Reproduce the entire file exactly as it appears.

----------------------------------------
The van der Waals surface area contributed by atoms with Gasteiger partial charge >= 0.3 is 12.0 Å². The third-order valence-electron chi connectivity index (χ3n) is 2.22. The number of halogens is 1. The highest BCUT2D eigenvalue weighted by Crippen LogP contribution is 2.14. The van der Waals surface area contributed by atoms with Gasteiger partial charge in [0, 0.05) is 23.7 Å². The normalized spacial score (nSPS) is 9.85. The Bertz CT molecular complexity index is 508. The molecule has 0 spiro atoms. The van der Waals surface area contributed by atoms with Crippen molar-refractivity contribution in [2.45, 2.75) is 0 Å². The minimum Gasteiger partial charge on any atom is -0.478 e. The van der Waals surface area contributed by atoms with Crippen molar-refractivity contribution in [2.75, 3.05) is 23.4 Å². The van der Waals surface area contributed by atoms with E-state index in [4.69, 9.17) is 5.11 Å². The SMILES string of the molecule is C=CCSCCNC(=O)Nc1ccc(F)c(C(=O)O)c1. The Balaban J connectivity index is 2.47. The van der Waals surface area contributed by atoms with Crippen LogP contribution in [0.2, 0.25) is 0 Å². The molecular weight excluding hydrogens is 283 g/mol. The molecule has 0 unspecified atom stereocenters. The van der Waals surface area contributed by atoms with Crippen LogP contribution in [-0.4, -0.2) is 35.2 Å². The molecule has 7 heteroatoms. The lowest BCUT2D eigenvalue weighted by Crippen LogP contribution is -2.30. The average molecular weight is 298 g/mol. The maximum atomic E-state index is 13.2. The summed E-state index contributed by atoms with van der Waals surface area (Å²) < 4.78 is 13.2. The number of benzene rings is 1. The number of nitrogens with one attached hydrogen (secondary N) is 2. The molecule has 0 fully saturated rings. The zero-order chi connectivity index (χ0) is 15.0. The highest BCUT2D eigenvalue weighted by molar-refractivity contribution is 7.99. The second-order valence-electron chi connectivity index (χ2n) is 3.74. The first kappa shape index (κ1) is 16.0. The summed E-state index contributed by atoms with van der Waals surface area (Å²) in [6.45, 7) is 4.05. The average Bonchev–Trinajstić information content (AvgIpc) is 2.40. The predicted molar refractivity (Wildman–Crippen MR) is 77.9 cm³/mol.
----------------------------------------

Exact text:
The van der Waals surface area contributed by atoms with Gasteiger partial charge >= 0.3 is 12.0 Å². The third-order valence-electron chi connectivity index (χ3n) is 2.22. The number of halogens is 1. The highest BCUT2D eigenvalue weighted by Crippen LogP contribution is 2.14. The van der Waals surface area contributed by atoms with Gasteiger partial charge in [0, 0.05) is 23.7 Å². The normalized spacial score (nSPS) is 9.85. The Bertz CT molecular complexity index is 508. The molecule has 0 spiro atoms. The van der Waals surface area contributed by atoms with Crippen molar-refractivity contribution in [2.45, 2.75) is 0 Å². The minimum Gasteiger partial charge on any atom is -0.478 e. The van der Waals surface area contributed by atoms with Crippen molar-refractivity contribution in [2.75, 3.05) is 23.4 Å². The van der Waals surface area contributed by atoms with E-state index in [4.69, 9.17) is 5.11 Å². The SMILES string of the molecule is C=CCSCCNC(=O)Nc1ccc(F)c(C(=O)O)c1. The Balaban J connectivity index is 2.47. The van der Waals surface area contributed by atoms with Crippen LogP contribution in [0.2, 0.25) is 0 Å². The molecular weight excluding hydrogens is 283 g/mol. The molecule has 0 unspecified atom stereocenters. The van der Waals surface area contributed by atoms with Crippen LogP contribution in [-0.4, -0.2) is 35.2 Å². The molecule has 7 heteroatoms. The lowest BCUT2D eigenvalue weighted by Crippen LogP contribution is -2.30. The average molecular weight is 298 g/mol. The maximum atomic E-state index is 13.2. The summed E-state index contributed by atoms with van der Waals surface area (Å²) < 4.78 is 13.2. The number of benzene rings is 1. The number of nitrogens with one attached hydrogen (secondary N) is 2. The molecule has 0 fully saturated rings. The zero-order chi connectivity index (χ0) is 15.0. The highest BCUT2D eigenvalue weighted by molar-refractivity contribution is 7.99. The second-order valence-electron chi connectivity index (χ2n) is 3.74. The first kappa shape index (κ1) is 16.0. The summed E-state index contributed by atoms with van der Waals surface area (Å²) in [6.45, 7) is 4.05. The average Bonchev–Trinajstić information content (AvgIpc) is 2.40. The predicted molar refractivity (Wildman–Crippen MR) is 77.9 cm³/mol.